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Shoot-root carbon allocation, sugar signalling and their coupling with nitrogen uptake and assimilation
journal contributionposted on 2023-05-19, 02:25 authored by Wang, L, Ruan, YL
Roots and shoots are distantly located but functionally interdependent. The growth and development of these two organ systems compete for energy and nutrient resource, and yet, they keep a dynamic balance with each other for growth and development. The success of such a relationship depends on efficient root-shoot communication. Aside from the well-known signalling processes mediated by hormones such as auxin and cytokinin, sugars have recently been shown to act as a rapid signal to co-ordinate root and shoot development in response to endogenous and exogenous clues, in parallel to their function as carbon and energy resources for biomass production. New findings from studies on vascular fluids have provided molecular insights into the role of sugars in long-distance communications between shoot and root. In this review, we discussed phloem- and xylem- translocation of sugars and the impacts of sugar allocation and signalling on balancing root-shoot development. Also, we have taken the shoot-root carbon-nitrogen allocation as an example to illustrate the communication between the two organs through multi-layer root-shoot-root signalling circuits, comprising sugar, nitrogen, cytokinin, auxin and vascular small peptide signals.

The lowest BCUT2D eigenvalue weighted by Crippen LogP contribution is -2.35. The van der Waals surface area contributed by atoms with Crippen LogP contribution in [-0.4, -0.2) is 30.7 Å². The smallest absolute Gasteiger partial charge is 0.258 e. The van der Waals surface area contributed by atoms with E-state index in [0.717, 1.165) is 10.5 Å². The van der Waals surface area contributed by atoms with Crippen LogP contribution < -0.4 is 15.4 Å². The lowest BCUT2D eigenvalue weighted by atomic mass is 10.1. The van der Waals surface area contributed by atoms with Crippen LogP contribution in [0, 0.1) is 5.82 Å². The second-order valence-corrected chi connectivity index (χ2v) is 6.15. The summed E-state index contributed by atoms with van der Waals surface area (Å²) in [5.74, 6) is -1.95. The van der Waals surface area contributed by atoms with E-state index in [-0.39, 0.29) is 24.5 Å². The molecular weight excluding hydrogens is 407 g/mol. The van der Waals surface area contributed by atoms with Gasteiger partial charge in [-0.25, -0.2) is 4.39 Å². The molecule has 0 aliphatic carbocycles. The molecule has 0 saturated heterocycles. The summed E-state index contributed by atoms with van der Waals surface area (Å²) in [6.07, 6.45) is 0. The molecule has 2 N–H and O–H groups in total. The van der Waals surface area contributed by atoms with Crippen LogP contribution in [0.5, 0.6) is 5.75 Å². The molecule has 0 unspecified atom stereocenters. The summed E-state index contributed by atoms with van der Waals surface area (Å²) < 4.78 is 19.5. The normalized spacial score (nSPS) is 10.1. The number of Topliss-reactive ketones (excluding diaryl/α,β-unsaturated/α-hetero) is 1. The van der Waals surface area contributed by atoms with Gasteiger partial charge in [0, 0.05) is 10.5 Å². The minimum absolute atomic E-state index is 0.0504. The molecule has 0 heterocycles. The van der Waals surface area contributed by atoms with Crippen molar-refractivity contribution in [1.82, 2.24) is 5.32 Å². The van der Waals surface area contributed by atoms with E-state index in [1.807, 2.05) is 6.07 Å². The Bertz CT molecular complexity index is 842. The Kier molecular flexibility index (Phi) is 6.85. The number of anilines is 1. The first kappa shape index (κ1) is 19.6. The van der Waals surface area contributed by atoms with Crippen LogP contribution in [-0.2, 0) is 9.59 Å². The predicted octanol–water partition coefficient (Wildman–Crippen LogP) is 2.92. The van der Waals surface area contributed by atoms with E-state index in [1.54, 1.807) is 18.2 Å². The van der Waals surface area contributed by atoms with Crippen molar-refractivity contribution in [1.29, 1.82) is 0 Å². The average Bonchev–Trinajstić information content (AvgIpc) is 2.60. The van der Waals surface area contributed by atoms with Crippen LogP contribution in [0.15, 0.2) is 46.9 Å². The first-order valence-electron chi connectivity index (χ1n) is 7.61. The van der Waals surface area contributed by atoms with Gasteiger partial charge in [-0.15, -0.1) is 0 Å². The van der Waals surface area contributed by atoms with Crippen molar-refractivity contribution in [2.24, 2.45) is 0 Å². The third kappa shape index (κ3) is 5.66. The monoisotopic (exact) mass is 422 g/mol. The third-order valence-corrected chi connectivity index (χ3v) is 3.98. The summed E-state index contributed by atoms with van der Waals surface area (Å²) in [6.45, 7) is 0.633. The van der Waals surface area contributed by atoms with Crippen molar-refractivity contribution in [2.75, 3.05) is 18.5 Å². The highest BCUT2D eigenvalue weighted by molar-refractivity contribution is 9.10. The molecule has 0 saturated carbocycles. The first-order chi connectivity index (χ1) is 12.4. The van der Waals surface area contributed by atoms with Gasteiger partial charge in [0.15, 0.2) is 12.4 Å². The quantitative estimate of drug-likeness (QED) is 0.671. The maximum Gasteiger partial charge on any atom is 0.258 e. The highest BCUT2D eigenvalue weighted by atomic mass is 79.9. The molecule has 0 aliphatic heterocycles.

Publication titleFunctional Plant Biology
Department/SchoolSchool of Natural Sciences
Place of publication150 Oxford St, Po Box 1139, Collingwood, Australia, Victoria, 3066
Rights statementCopyright 2016 CSIRO